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Articles from the Peace News log: Conversion

Articles from the Peace News log.
For articles in this category from the whole site, look here

Blending theatre, art and politics, the Peace History Conferences go from strength to strength

Michael Mears performs This evil thing

The Movement for the Abolition of War (MAW), organiser of the series of Peace History Conferences, has a strong and creative relationship with the Imperial War Museum (IWM) in London. This works because, on MAW’s side, there is an attitude not of dogmatic pacifism but of reasoned opposition to the legitimacy of war; and on the Museum’s side, war is not glamorised but commemorated in all its aspects. This makes it a fitting venue for a conference like the one on 10 June, especially as the IWM in London is also currently running a major exhibition on the history of the peace movement.

The previous evening, actor and writer Michael Mears presented his one-man play This evil thing at the nearby Oasis Hub. The story of conscientious objectors in the First World War, and especially of CO Bert Brocklesby, was brought to life by Mr Mears as he rearranged the wooden crates which served as props to suggest platforms, trenches or rooms. He also played every role, putting on a jacket to indicate a new character, and switching accents and mannerisms with ease. The play, which first won praise at the Edinburgh Fringe, is accessible to all, a riveting story for those with no prior knowledge of the subject, and one that will probably shed new light on this topic even for seasoned peace campaigners.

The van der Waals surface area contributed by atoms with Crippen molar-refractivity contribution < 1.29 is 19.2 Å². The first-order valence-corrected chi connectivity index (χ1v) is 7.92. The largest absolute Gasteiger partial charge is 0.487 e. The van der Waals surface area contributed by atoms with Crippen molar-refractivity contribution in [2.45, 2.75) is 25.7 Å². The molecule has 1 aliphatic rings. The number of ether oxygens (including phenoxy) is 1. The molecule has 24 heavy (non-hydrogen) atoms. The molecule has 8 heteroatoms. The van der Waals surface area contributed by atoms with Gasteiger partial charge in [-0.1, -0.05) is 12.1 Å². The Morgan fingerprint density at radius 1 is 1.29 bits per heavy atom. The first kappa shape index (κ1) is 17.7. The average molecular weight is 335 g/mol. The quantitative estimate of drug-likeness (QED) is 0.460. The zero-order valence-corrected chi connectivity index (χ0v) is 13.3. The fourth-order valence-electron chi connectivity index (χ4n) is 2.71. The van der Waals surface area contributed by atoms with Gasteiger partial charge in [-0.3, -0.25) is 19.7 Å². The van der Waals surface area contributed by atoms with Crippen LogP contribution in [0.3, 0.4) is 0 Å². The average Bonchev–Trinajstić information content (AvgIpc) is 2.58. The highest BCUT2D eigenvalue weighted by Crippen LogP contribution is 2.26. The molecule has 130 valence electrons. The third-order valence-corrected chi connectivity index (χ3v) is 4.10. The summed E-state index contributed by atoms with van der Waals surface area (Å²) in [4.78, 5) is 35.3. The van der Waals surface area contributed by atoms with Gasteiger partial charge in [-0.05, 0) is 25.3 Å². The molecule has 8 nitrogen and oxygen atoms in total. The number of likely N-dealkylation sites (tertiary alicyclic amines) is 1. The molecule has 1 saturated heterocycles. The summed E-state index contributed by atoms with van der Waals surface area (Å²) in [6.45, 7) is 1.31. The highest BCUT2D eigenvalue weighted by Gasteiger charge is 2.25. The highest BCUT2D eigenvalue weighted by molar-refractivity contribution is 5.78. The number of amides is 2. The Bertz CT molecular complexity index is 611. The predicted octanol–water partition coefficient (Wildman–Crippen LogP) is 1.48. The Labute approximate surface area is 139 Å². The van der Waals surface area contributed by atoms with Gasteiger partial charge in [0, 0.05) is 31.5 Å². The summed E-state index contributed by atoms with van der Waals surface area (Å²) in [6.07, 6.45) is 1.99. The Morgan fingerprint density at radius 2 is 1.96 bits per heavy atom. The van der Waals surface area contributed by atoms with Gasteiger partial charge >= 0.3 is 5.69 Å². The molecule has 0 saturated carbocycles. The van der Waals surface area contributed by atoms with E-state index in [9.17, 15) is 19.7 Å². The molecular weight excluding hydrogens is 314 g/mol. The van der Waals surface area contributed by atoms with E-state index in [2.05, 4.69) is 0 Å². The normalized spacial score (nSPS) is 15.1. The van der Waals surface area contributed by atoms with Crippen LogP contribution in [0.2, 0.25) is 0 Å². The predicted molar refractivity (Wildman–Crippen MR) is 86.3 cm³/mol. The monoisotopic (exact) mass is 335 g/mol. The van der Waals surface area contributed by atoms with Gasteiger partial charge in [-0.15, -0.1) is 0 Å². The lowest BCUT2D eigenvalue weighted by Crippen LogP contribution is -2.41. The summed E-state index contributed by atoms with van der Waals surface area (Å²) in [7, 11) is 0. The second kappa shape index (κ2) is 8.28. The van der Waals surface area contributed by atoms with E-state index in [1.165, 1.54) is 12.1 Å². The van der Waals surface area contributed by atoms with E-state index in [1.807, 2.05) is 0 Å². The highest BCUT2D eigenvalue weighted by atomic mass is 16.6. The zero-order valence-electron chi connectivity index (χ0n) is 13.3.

The day which followed illustrated both the diversity and the consistency to be found in those working for peace.

Frank Cottrell-Boyce, writer and screenwriter famed for his opening ceremony for the 2012 Olympics, read extracts from a work written in 1517 by Desiderius Erasmus, The Complaint of Peace, in which Peace, personified, wonders why humanity persists in the use of violence. Both the issues and the wit with which they are described are surprisingly relevant for a modern audience.

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Jessica Corbett reports from a recent meeting of anti-arms trade campaigners at City Circle.

ImageOn 10 September, DSEi invades London. DSEi, or Defence & Security Equipment International, is the world’s largest international arms trade fair, and is held every two years at the London ExCeL Centre.

One of the most touted arguments in favour of arms production is employment. Companies and politicians constantly make the claim that a reduction in arms development means a loss of jobs.

However, that doesn’t have to be the case, and some alternatives to arms trade may actually be better for workers and the economy.

In many nations with arms trade industries, governments subsidise arms trade-related jobs with taxpayer money. As of May 2011, the Stockholm International Peace Research Institute (SIPRI) estimated the UK arms export subsidies at around £700 million per year.

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